Stay as far right in the bike lane as possible and only get on the left side to turn or pass someone.
Don’t turn right on red.
Don’t get into the street to make a left. Instead, cross the street and wait for the light to change to green going the cross direction.

I used the Bycyklen to bike around the city, it is a bike sharing system. I would suggest buying a monthly subscription only for 70 kr (~$10.75) and that gets you unlimited 30-minute bike rides. If you go over the 30 minute limit it charges you 6 k (~$1) per hour. If my ride was going to be over 30 minutes, I would just check my bike into a station to get the timer to reset and then take it out again and go alone. I like these bikes because they have an electric motor which help you bike, as the bike is quite clunky and heavy, and also because they have a screen that gives you information. It is connected to wifi and a service network and tells you where the nearest return stations are, how to navigate places, how long your trip has been. Don’t forget to cancel the monthly subscription after you leave Copenhagen.


Den blå planet – If you like looking at fish, this place is for you. This is the national Denmark Aquarium. The map makes it look rather large, but it’s a bit smaller than it looks. There were several presentations I attended throughout the day like a squid direction, and sea otter feeding. The only issue was the shows were conducted in Danish, so I asked a couple of questions in English afterwards. They had some Dory-fish and some nemo-fish , sharks and sea otters. I love aquariums so I still had fun, but there is only so much fun to be done when looking at fish alone. I would recommend going with your favorite fish buddy. Check out Den Blå Planet here.
Carlsberg -“Probably the best beer in the world.”  This brewing company has been around since 1847 and is sold all over the world. Visit Carlsberg is a tourist spot featuring the original brewhouse. It talks about the history of Carlsberg beer and how beer is made. They have carriage rides and you get 2 free drinks with purchase. I paid 70 kr (~$10) as a student, but adult tickets are 85kr (~$12.75). Check it out here.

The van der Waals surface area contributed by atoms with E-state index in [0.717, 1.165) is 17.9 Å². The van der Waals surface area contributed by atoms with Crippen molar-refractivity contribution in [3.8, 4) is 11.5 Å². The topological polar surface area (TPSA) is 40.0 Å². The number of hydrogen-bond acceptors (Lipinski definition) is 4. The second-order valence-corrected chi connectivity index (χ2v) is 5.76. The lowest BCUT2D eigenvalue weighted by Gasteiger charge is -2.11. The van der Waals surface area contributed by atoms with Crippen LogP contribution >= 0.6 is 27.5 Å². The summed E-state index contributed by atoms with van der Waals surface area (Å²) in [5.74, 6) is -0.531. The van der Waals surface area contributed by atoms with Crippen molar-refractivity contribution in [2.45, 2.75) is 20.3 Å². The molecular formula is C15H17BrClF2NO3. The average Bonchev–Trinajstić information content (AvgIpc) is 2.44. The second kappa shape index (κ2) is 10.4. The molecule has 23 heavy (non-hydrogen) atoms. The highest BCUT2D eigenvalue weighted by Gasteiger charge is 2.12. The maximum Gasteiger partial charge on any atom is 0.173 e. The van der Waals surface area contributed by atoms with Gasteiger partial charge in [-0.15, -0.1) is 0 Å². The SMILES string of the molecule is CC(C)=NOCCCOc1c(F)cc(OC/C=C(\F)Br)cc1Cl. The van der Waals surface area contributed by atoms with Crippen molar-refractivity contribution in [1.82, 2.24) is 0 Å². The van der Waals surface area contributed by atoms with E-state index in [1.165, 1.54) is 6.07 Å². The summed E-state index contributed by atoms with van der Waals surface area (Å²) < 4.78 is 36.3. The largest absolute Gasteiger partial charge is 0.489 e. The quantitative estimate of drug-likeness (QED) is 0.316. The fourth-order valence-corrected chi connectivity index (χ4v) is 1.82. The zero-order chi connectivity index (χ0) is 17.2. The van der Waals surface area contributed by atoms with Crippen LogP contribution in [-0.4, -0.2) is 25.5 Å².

Tivoli Gardens – This is a beautiful amusement park. The rides are fun, but the atmosphere is what is so great about the park. They have several fountains, a duck pond, birds roaming around, a cute lawnmower roomba (dressed like a rabbit), and a bunch of restaurants for you to choose from. They have several free shows throughout the day, as well as having several paid concerts/events throughout the year (tiesto for instance played in march). For more on Tivoli check out my blog post and the official tivoli website. Entrance 80 kr (~$12). Unlimited rides pass 220 kr (~$33).
Copenhagen beach – If you’re lucky and you get a sunny day, check out Amager beach. It’s not the nicest beach, there’s some kelp, and the sand is on the darker side of yellow-beige, but if you like the beach it should make for a relaxing day. If it’s not nice out, don’t go. The atmosphere will be a little on the gloomy side. Don’t forget sunscreen!!
Eat a hot dog – Just do it. They are so good. Cost around 25 kr (~$3.80).
Canal tour –  I didn’t learn that much on the ride, but it was a nice relaxing boat ride around the canal. Cost between 40 and 60 kr depending on the company you go with (~$6-9). Check out here.
On a Canal Tour
On a Canal Tour
Copenhagen Zoo – I hear there is a zoo. I didn’t go, but I’m sure it’s fun. They have over 3,000 animals, so a lot for you to look at. Check it out here.
How much does Copenhagen transit cost?
Copenhagen is rather expensive as a tourist. If you’re a local, you get perks and deals that make transit cheap for you. As a tourist though, transportation can be confusing and expensive. The city is divided up into zones and the price of your ticket depends on how many zones you are traveling through. I believe each zone is 12 kr (~$2) and the minimum is 2 zones. This cost adds up!! Which is why I recommend renting the bike and biking through the city.
How much does Copenhagen cost in other ways?